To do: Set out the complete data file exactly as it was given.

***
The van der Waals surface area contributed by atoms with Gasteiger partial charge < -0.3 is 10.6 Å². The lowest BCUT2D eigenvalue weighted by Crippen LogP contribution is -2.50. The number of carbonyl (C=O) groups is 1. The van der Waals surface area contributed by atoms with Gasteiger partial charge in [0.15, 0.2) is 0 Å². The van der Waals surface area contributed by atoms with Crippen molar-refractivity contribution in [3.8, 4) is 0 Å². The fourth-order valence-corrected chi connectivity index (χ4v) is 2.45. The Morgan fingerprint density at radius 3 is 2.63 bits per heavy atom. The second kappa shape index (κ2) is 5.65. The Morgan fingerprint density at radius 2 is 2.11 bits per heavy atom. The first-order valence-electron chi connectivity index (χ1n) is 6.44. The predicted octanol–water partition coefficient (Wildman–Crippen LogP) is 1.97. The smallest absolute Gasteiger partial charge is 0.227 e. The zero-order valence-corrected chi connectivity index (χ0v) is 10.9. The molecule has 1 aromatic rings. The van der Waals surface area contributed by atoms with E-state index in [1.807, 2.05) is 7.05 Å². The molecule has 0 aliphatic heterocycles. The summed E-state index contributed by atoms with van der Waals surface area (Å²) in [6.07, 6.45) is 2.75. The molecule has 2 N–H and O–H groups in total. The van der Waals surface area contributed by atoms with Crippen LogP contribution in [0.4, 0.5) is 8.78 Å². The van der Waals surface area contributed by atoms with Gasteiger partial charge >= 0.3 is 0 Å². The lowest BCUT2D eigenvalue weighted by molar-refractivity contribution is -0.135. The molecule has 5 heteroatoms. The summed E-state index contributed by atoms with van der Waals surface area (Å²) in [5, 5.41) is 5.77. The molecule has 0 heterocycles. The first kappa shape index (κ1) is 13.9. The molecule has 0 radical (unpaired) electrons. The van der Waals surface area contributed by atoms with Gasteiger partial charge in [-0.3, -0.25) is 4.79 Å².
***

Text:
The van der Waals surface area contributed by atoms with Gasteiger partial charge < -0.3 is 10.6 Å². The lowest BCUT2D eigenvalue weighted by Crippen LogP contribution is -2.50. The number of carbonyl (C=O) groups is 1. The van der Waals surface area contributed by atoms with Gasteiger partial charge in [0.15, 0.2) is 0 Å². The van der Waals surface area contributed by atoms with Crippen molar-refractivity contribution in [3.8, 4) is 0 Å². The fourth-order valence-corrected chi connectivity index (χ4v) is 2.45. The Morgan fingerprint density at radius 3 is 2.63 bits per heavy atom. The second kappa shape index (κ2) is 5.65. The Morgan fingerprint density at radius 2 is 2.11 bits per heavy atom. The first-order valence-electron chi connectivity index (χ1n) is 6.44. The predicted octanol–water partition coefficient (Wildman–Crippen LogP) is 1.97. The smallest absolute Gasteiger partial charge is 0.227 e. The zero-order valence-corrected chi connectivity index (χ0v) is 10.9. The molecule has 1 aromatic rings. The van der Waals surface area contributed by atoms with E-state index in [1.807, 2.05) is 7.05 Å². The molecule has 0 aliphatic heterocycles. The summed E-state index contributed by atoms with van der Waals surface area (Å²) in [6.07, 6.45) is 2.75. The molecule has 2 N–H and O–H groups in total. The van der Waals surface area contributed by atoms with Crippen LogP contribution in [0.4, 0.5) is 8.78 Å². The van der Waals surface area contributed by atoms with Gasteiger partial charge >= 0.3 is 0 Å². The lowest BCUT2D eigenvalue weighted by molar-refractivity contribution is -0.135. The molecule has 5 heteroatoms. The summed E-state index contributed by atoms with van der Waals surface area (Å²) in [5, 5.41) is 5.77. The molecule has 0 heterocycles. The first kappa shape index (κ1) is 13.9. The molecule has 0 radical (unpaired) electrons. The van der Waals surface area contributed by atoms with Gasteiger partial charge in [-0.3, -0.25) is 4.79 Å².